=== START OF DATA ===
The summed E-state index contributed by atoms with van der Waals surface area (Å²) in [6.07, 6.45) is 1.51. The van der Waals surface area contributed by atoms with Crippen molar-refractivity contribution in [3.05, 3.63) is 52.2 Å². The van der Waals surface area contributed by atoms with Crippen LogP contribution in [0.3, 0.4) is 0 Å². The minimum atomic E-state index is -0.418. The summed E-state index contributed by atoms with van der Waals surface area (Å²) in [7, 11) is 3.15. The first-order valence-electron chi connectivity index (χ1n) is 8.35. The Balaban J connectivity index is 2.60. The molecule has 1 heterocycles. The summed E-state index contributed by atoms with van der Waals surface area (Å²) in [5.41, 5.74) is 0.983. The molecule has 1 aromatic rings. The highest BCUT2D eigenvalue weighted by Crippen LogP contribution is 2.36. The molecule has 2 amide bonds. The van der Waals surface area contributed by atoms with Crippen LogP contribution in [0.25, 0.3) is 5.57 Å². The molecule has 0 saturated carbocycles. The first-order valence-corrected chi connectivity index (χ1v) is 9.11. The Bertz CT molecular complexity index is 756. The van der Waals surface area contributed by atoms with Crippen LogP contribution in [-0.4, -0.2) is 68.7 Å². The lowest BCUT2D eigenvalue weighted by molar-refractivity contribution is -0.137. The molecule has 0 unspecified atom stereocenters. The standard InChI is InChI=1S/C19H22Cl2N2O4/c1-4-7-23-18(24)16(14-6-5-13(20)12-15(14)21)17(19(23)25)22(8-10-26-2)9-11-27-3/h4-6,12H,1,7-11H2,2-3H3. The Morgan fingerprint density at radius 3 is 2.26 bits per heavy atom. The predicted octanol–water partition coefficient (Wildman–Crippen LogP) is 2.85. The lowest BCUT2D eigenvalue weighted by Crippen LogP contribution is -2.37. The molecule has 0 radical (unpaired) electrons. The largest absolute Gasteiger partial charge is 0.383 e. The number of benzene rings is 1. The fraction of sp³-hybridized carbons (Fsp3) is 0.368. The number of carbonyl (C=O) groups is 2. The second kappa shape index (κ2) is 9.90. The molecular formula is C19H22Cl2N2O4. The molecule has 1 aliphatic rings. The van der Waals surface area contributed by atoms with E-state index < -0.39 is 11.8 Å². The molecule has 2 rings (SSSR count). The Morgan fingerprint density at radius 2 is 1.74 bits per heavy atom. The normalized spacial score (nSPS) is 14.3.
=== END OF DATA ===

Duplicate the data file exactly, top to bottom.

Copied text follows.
The summed E-state index contributed by atoms with van der Waals surface area (Å²) in [6.07, 6.45) is 1.51. The van der Waals surface area contributed by atoms with Crippen molar-refractivity contribution in [3.05, 3.63) is 52.2 Å². The van der Waals surface area contributed by atoms with Crippen LogP contribution in [0.3, 0.4) is 0 Å². The minimum atomic E-state index is -0.418. The summed E-state index contributed by atoms with van der Waals surface area (Å²) in [7, 11) is 3.15. The first-order valence-electron chi connectivity index (χ1n) is 8.35. The Balaban J connectivity index is 2.60. The molecule has 1 heterocycles. The summed E-state index contributed by atoms with van der Waals surface area (Å²) in [5.41, 5.74) is 0.983. The molecule has 1 aromatic rings. The highest BCUT2D eigenvalue weighted by Crippen LogP contribution is 2.36. The molecule has 2 amide bonds. The van der Waals surface area contributed by atoms with Crippen LogP contribution in [0.25, 0.3) is 5.57 Å². The molecule has 0 saturated carbocycles. The first-order valence-corrected chi connectivity index (χ1v) is 9.11. The Bertz CT molecular complexity index is 756. The van der Waals surface area contributed by atoms with Crippen LogP contribution in [-0.4, -0.2) is 68.7 Å². The lowest BCUT2D eigenvalue weighted by molar-refractivity contribution is -0.137. The molecule has 0 unspecified atom stereocenters. The standard InChI is InChI=1S/C19H22Cl2N2O4/c1-4-7-23-18(24)16(14-6-5-13(20)12-15(14)21)17(19(23)25)22(8-10-26-2)9-11-27-3/h4-6,12H,1,7-11H2,2-3H3. The Morgan fingerprint density at radius 3 is 2.26 bits per heavy atom. The predicted octanol–water partition coefficient (Wildman–Crippen LogP) is 2.85. The lowest BCUT2D eigenvalue weighted by Crippen LogP contribution is -2.37. The molecule has 0 radical (unpaired) electrons. The largest absolute Gasteiger partial charge is 0.383 e. The number of benzene rings is 1. The fraction of sp³-hybridized carbons (Fsp3) is 0.368. The number of carbonyl (C=O) groups is 2. The second kappa shape index (κ2) is 9.90. The molecular formula is C19H22Cl2N2O4. The molecule has 1 aliphatic rings. The van der Waals surface area contributed by atoms with E-state index < -0.39 is 11.8 Å². The molecule has 2 rings (SSSR count). The Morgan fingerprint density at radius 2 is 1.74 bits per heavy atom. The normalized spacial score (nSPS) is 14.3.